Just hours before the start of the next fiscal year, Pennsylvania Governor Tom Corbett passed a state budget, and along with it, sweeping education reform. The new reform bills will move the state to a performance based pay plan for K-12 teachers and also restores funding for higher education. The new evaluation system provides more data on overall teaching ability according to the Governor.
The budget signed into law late Saturday night looks very different from the budget originally proposed by the Governor in February. Some programs originally slated for cuts have made it through, while others are now seeing their budgets tighten. Record funding is now being spent on education in the state including higher education, an area originally slated for cuts that will now see spending stay at 2011 levels.
The state budget invests more than $11.35 billion in funding to early, basic and higher education, however current evaluation methods fail to provide much data on what the state gets for that $11 billion. The current system only allows for two ratings, satisfactory or unsatisfactory, and provides no meaningful feedback in areas where an educator could improve. Under new rules enacted this weekend, the number of possible ratings will be expanded to four: distinguished, proficient, needs improvement and failing.
The new evaluation method, to be implemented in the 2013-14 school year, will include multiple measures of student achievement, such as the Pennsylvania System of School Assessment, the Pennsylvania Value Added Assessment System, graduation and promotion rates, as well as elective data to be determined at the local level. The new methods and business process has already been tested through early stage pilots in schools across the state. When fully implemented, over 30,000 teachers will be evaluated through the new system. 22 other states have similar systems in place for public educators. The Pennsylvania system had remained unchanged for 40 years.
“Research shows that the performance of an educator has a direct impact on the future success of students,” Secretary of Education Ron Tomalis said. “An educator simply moving from below average to average performance results in a $250,000 increase in earnings for a classroom of students.”
In addition, a new Educational Opportunity Scholarship Tax Credit program in which businesses could contribute to scholarship organizations is established to provide funding to eligible students who reside within the attendance boundary of a low-achieving school. The governor also signed into law a measure to provide assistance to school districts confronted with financial difficulties.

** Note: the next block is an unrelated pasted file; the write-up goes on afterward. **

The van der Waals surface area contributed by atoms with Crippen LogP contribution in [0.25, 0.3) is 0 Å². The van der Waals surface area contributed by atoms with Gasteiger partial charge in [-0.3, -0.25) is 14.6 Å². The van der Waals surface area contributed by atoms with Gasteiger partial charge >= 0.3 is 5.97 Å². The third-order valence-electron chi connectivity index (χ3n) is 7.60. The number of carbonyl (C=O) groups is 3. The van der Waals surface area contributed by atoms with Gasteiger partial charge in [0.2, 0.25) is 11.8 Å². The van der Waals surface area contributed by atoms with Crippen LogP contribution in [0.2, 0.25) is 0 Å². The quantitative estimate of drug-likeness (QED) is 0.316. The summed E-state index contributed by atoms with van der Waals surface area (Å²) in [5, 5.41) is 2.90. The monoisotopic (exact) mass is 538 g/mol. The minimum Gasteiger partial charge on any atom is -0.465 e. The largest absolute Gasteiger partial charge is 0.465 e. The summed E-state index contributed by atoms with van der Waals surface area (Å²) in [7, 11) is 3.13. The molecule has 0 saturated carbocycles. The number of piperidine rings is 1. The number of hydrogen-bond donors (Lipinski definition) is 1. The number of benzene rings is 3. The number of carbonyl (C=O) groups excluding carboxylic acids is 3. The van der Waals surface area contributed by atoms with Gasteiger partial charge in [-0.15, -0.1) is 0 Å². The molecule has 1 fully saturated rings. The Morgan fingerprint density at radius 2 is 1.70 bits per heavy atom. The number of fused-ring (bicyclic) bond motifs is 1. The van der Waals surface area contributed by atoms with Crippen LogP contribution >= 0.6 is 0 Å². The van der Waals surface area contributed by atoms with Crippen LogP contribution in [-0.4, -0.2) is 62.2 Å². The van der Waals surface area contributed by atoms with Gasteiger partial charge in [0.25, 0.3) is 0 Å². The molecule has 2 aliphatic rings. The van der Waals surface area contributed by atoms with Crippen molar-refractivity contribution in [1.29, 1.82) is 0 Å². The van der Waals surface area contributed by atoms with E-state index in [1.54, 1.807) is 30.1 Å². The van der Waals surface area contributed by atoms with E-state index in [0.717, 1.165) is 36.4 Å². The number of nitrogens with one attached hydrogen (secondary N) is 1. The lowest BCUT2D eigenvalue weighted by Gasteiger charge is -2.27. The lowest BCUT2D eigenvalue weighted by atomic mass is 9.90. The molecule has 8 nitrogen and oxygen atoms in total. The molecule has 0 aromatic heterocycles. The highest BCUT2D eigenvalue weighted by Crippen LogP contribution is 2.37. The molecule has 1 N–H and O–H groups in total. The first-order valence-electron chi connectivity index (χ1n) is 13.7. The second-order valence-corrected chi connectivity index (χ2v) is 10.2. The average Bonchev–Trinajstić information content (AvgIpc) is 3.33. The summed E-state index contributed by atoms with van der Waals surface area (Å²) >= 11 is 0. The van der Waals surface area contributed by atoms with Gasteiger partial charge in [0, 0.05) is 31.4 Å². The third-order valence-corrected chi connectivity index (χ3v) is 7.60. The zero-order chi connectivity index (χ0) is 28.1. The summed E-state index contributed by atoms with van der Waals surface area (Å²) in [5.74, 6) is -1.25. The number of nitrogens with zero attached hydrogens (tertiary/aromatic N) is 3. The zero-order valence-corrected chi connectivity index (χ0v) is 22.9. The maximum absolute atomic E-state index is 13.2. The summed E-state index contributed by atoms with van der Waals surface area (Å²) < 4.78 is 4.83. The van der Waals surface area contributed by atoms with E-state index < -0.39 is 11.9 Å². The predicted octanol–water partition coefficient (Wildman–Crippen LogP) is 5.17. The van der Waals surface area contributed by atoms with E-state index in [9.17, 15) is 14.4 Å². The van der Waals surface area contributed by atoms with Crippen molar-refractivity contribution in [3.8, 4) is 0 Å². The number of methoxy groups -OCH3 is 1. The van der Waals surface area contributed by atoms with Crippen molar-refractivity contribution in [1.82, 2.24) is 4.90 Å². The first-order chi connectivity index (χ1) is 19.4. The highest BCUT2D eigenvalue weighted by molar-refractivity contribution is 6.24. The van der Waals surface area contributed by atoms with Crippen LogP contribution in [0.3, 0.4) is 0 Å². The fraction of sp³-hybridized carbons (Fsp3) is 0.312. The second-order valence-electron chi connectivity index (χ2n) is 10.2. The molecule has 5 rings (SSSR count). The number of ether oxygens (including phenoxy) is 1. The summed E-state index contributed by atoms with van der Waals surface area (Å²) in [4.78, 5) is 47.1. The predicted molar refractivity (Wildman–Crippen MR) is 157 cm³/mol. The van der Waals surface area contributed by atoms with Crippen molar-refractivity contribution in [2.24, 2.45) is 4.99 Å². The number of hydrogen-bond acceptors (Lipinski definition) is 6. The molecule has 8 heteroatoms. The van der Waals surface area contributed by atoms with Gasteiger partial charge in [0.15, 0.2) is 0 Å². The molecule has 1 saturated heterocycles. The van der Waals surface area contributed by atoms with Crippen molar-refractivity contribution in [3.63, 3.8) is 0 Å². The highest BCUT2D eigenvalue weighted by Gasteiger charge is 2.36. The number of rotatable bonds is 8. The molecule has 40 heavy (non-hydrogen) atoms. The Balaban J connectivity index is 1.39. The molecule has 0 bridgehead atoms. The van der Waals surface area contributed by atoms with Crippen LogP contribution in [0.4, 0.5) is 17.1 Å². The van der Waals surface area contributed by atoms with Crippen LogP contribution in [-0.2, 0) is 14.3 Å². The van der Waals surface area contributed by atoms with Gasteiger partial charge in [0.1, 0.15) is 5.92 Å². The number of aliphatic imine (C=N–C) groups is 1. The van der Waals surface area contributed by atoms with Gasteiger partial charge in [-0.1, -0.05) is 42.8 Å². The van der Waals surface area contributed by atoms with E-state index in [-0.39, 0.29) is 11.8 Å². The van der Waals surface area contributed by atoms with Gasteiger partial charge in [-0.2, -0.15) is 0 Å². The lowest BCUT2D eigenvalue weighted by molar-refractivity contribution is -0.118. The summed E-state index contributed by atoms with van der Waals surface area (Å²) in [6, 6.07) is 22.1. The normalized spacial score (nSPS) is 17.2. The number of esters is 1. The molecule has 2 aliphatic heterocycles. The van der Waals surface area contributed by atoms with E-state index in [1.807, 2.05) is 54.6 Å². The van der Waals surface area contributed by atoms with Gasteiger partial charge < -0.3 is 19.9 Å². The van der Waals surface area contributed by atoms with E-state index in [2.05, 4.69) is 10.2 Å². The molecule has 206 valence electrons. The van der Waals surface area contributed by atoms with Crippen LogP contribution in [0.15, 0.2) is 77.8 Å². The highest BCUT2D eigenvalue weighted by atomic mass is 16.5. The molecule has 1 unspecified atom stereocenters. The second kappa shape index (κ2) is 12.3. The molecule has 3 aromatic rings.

The Department of Education will establish an early warning system to identify and assist school districts experiencing mild financial difficulties. In extreme situations, the Secretary can declare a school or school district in need of financial recovery and appoint a financial manager to oversee spending activities within the troubled area. The law also calls for the creation of a loan program in which an eligible school district could apply for a long-term, interest-free loan. Loan funds would be immediately due and payable if a district fails to implement a recovery plan and is not progressing toward financial stability.
In addition to K-12 the Governor also kept higher education spending at 2011 levels. He noted that overall state revenues had come in better than expected this year, and as such he sought to make education his top priority. More than 40 percent of Pennsylvania’s total budget is spent on education. This year, for the second consecutive year, state funding for early, basic and higher education will total $11.34 billion, an increase of $378 million, or a 3.5 percent increase over the 2011-12 budget. Higher education will receive $1.58 billion.
In return for $937.9 million in state funding, postsecondary education leaders promised minimal, if any, tuition increases to protect taxpayers and students from continually rising costs.
“Coupled with the largest amount of state taxpayer dollars ever put toward basic education, this financial commitment should leave no doubt: in Pennsylvania, education is our top spending priority,” Corbett said.